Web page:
We have a great cyclone hole here, and have arranged for a mooring with 10 tons of concrete on the bottom. Now we are exploring the beautiful islands of the Vavau group. Once again the people are super friendly, and most of them speak some/perfect English. The water is warm and clear, and the coral is beautiful. We have a wonderful island all to ourselves with no flies, and plenty of firewood. We had our fist bonfire with marshmallows yesterday. Vitality is now swimming some these days, so at least she can swim back to shore when the wave tries to pull her off the beach. Valiant is still a sinker, and is careful to always stay close to someone who can pull him out of the water if the need arises. Since we are planning on staying here until April timeframe I went ahead and registered the motorcycle here in Tonga. Fairly simple to do and only $70 for a year! We are slowly getting a collection of license plates and driver’s licenses. Cassidy got her first license in Aitutaki and her official (good in New Zealand) license in Niue!! Exploring the island by motorcycle is wonderful and very pleasant. We even used it to get the boxes for Intrepid's Halloween outfit. Shannon on the back of the motorcycle with a roll of linoleum under her bottom, and sticking out a couple of feet on each side, and both her arms filled with empty cardboard boxes sticking out in every direction. But it was all worth it as Intrepid won the prize for the best costume! Courage
We arrived in Tonga on the 28th. Having crossed the date line and never really knowing the days of the week anyway really confused us for days. We got the dates pretty quick, but it wasn't until the 31st that we learned that it was Friday, not Saturday as we thought. So, we'd heard to hit the fresh fruit market Saturday at 10 am to get the deals as they liquidate the ripe stuff rather than take it home for the weekend. We hit it Friday morning and didn't notice any deals going on?? Friday night we learned that it was still Friday (not Saturday as we thought), so the next morning we hit the market again, and sure enough, the ladies were both making deals and gifting the children the very ripe fruits. We really loaded up since we were going to head out that afternoon to the islands. We are very happy to have chosen Tonga for cyclone season. The bay is very protected from winds (there were none! Sometimes a breeze through the hatches helps on a warm, humid day). The moorings are serious with thick polypropylene rope and concrete foundations. They are down on tourism this year and willing to make deals on the moorings for long-term rates. The town is nice. Definitely poor, run down houses, sadly garbage on the side of the roads (which we have not seen in quite a long time, the last significant time was in Panama). But the people are typically nicely dressed in long traditional skirts and men wear long straight "skirts" type things. They are very friendly and helpful, although sometimes seem a bit shy. The women love the children, so the kids are blending in everywhere and making friends. The shopping has been a relief! Finally! There's a big market where farmers sell their fruits and veggies every day (except Saturday afternoon and Sundays). Bananas, papayas ($.60 US), small watermelon ($2.50), 3 pineapples ($2.50), cucumbers, tomatoes, potatoes, carrots, onions, apples, bell peppers . . . We haven't had this variety and this low of prices in such a long time!! And finally, fresh eggs!! Not imported from New Zealand, so weeks old at best. There's a family with stacks and stacks of eggs, I asked if they were local, they said yes, all from their family! I said you must have a LOT of chickens, and she laughed and said yes they do. I can only imagine! Every day they have huge stacks of eggs, every day I see lots of people buying those eggs. And they are $8. US for 30, finally down from $.50 to $1 per egg from French Polynesia through the Cooks and Niue. Besides this exciting market, another cruiser showed us a farm up the hill where they say you can get anything fresh picked that you want and they claimed that it was a quarter the prices of the fresh market. We went by, but it was closed. Beautifully laid out greenhouses and it benefits a "Youth Congress". Definitely going to hit it up next week!!!! The grocery stores have more than I expected, a few canned veggies, spaghetti sauce, flour, sugar, butter, rice, a few noodles, some random meat cuts, chips, cookies, etc. Not everything I could hope for, but definitely workable!! Not going to find oats, brown rice, quinoa, corn flour, and other specialty items. I heard from another boat that they ran out of butter in town and were out for weeks, so you have to plan ahead a little bit or do without. Also prices go up as the town runs out of things, so don't count on steady pricing. Also heard that some prices change as you hit the register if you aren't local. I've been watching at the stores I go to and it seems to be holding with advertised prices. We got the motorcycle registered, so it's legal and everything. We've been out exploring. Found a hardware store where we can get some lumber for the cockpit and got some cheap linoleum for the torn up stuff in the cockpit, which I've wanted since well before French Polynesia and couldn't find. So we're finding little things we haven't in months, prices are much better, we are official with our transportation, people are friendly, anchorage is very flat and protected, and we are eating fresh. It's all looking good. We went to a Halloween party at a Cafe that overlooks the anchorage and met some local kids, most of whom are expatriates and great contacts! The kids had a great time; Intrepid won best kid's costume and a free pizza for the family. We found a locals restaurant where I had chicken curry and rice for $2.50 US!! How can you beat that??? Then Courage ordered a jug of juice. When they brought it out it was bright orange, he asked what juice it was, and she answered, "Juice of Tang." Ohhhh. But it was great as we were quite thirsty. We are now out at the islands, currently Ovalau, where I imagine we'll spend a lot of time. Lovely soft white sand beach, no one here, protected from the normal trade winds, and covered in shells and coconuts. We had a nice campfire last night with marshmallows. We haven't been able to do that for months! Finally getting a little isolated again! We stopped at Swallow's Cave on the way here, which you can take your dinghy in it's so big! Gorgeous deep waters below it and just amazing walls (other than the unfortunate graffiti) with lots of birds (not bats) flying around in it. There's another cave, Mariner's Cave, that you have to dive down and swim through a tunnel to get into it. Sounds a little concerning, but we've met other boats that have done it and indicate while intimidating, it's not terrible. Sounds also like a really cool experience!!! So we have to find it also! There are many little islands, and lots of snorkeling and white sandy beaches within eyesight and within 2 hours of our "hurricane hole" making it possible to explore and live life and enjoy, while retreating and hunkering down quickly with any indication of incoming weather. So, with affordable pricing, gorgeous outlying islands, fresh foods, caves to explore and things to do, we are settling in here for the next 4-5 months, making friends, and getting oriented. There's our little update. We do have some Internet options, but mostly using our SailMail and ham radio to send messages with occasional "real internet" check-in when possible. Goodnight, Shannon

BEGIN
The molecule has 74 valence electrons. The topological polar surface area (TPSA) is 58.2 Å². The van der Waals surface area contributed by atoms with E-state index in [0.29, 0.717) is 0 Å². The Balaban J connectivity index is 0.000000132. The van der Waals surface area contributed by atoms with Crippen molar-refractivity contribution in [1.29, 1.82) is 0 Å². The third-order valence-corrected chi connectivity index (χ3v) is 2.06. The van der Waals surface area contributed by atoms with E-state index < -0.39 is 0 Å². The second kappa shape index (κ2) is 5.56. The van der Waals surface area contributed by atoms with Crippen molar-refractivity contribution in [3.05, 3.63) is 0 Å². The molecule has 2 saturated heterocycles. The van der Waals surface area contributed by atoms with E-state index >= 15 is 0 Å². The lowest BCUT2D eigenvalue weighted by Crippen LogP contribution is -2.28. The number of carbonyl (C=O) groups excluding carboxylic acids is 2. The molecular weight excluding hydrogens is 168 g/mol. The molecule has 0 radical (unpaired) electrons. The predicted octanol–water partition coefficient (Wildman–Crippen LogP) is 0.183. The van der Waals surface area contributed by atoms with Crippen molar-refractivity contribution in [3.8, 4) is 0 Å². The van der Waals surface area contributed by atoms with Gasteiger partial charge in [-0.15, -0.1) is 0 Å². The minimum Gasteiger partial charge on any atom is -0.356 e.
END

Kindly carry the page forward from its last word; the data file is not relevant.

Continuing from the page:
Great Halloween party in Tonga at the Aquarium Cafe. Started with kids games, egg toss, bobbing for apples, costume contest, and snacks. Intrepid won best costume!!! He was a robot made from a cardboard box body, pringle can arms, milk jug helmet, and reflective car window visors for legs all spray painted silver, then an electrical panel installed and some LED lights from cousin Wolfie!! He won a large pizza for the family!! Yeah Intrepid! We all had a great time and are enjoying the atmosphere here in Tonga!